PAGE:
Appearance: Observe the patient and be able to describe what you see. Does the patient look "normal?" Do they seem appropriately dressed and groomed, and what about their posture? These are things you should be able to describe if you took a picture of the patient (don't do that, HIPAA violation).
Behavior: Related to appearance, how is the patient acting? Are they interactive and making appropriate eye contact, or are they slouched over and staring at the floor? Do they have psychomotor agitation or retardation? Do they have compulsions (need to act in a certain way, even if told not to)?
Attitude: How do you describe the patient's appearance/behavior as a whole? Is the patient cooperative with the interview, or are they evasive or confrontational? You have to take the appearance and behavior and interpret it to get these conclusions.
Level of Consciousness: This is the psych equivalent of the Glascow Coma Scale. Observe whether the patient is alert or if they appear somnolent, obtunded, or unresponsive. Is this a stable level, or does it wax and wane? Patient's can also be confused, or overly "conscious" (AKA vigilant).
Orientation: Same thing as the neuro exam. Does the patient know who, where, and when they are? In this case, understanding "why" they are will fit with insight/judgment.
Speech and Language: Observe a few different qualities to the patient's speech. First, describe the quantity; is there too much (talkative) or too little (paucity/poverty)? Then, describe the rate; is it too fast, too slow, or jusssssst right? Next, describe the volume; is it overly loud or barely a whisper, or just monotone? Last, describe the fluency/rhythm; are there pauses, is it slurred, or is the patient articulating with good inflection (I know I don't)?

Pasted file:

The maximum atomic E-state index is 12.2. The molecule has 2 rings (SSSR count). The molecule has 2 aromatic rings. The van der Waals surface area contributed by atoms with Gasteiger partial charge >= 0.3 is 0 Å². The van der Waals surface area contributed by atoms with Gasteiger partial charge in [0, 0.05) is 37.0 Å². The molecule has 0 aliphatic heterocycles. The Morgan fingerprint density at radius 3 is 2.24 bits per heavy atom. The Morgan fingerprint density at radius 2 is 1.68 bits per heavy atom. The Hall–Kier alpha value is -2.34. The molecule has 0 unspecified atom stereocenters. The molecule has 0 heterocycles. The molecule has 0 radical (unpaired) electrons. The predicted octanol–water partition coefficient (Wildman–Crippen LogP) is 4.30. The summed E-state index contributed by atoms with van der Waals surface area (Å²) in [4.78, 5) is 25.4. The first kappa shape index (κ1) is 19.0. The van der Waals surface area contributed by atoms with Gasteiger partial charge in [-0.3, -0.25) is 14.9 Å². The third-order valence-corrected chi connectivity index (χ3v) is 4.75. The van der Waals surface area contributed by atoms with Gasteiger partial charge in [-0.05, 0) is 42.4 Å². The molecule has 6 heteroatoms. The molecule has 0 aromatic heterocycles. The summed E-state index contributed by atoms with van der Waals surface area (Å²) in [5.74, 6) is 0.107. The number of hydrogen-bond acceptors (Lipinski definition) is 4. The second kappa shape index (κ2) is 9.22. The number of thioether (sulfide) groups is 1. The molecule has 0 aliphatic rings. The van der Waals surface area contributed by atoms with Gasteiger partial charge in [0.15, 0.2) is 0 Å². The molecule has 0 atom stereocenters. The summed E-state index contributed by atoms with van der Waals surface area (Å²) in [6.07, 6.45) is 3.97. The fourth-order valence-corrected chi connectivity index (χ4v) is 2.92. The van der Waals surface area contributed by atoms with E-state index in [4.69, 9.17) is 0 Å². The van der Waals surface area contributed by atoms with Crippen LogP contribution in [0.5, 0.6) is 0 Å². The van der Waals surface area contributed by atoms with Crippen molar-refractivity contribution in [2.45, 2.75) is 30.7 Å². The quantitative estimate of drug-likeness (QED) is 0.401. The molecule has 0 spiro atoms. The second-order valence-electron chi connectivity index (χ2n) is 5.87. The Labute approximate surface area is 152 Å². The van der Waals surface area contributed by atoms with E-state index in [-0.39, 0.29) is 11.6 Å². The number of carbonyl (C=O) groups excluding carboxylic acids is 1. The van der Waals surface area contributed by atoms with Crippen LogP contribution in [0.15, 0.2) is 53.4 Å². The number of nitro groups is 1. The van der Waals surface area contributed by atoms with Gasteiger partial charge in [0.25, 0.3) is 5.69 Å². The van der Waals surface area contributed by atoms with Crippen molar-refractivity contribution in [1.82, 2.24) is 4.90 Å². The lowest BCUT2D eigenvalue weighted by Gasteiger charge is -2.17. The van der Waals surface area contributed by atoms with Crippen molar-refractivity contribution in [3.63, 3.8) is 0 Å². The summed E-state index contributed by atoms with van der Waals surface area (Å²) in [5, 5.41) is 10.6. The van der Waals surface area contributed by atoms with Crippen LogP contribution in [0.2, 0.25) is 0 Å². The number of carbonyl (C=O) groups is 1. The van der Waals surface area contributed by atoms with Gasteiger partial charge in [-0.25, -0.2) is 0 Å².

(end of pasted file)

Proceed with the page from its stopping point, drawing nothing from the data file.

Mood: Ask the patient, "how do you feel?" Mood is how the patient says they are feeling, so use whatever descriptors they give you.
Affect: This is how you describe the patient's emotional expression. Use the term "full" when the patient demonstrates a wide range of emotions at the appropriate times. You can describe affect by emotional fluctuations (use "labile" if abnormal), range (use "restricted" if abnormal), intensity (use "blunted" or "flat" if abnormal), or the specific quality if the affect appears fixed.
Thought Process/Form: This section describes your observations regarding the appropriateness of the patient's responses to your interview questions. Normal thought processes are linear and goal-directed. Some patients may demonstrate circumstantial (take time to answer the question) or tangential (get off track and never get back). Other patients demonstrate incoherent thoughts or perseveration (getting stuck on one thought).
Thought Content: This part is pretty similar to assessing for schizophrenia. You're trying to find out if the patient is having any thoughts that might be considered abnormal.
Insight/Judgement: These two aspects are connected but should be assessed differently. "Insight" is the ability of the patient to understand their illnesses or medical conditions, and can realize what is abnormal about their condition. "Judgment" is the ability of the patient to make decisions regarding their medical condition. They are usually defined as being "good," "fair," or "poor." A patient can be competent with one, both, or neither. A patient with good insight but poor judgment may understand they are depressed, but feel that they can handle it and don't need medications. Conversely, a patient with good judgment but poor insight may be able to make appropriate medical decisions, but doesn't recognize that they are hearing voices or are exhibiting paranoia. You might see this with patients who appear to be micromanaging their illness, but are not actually acknowledging the illness itself.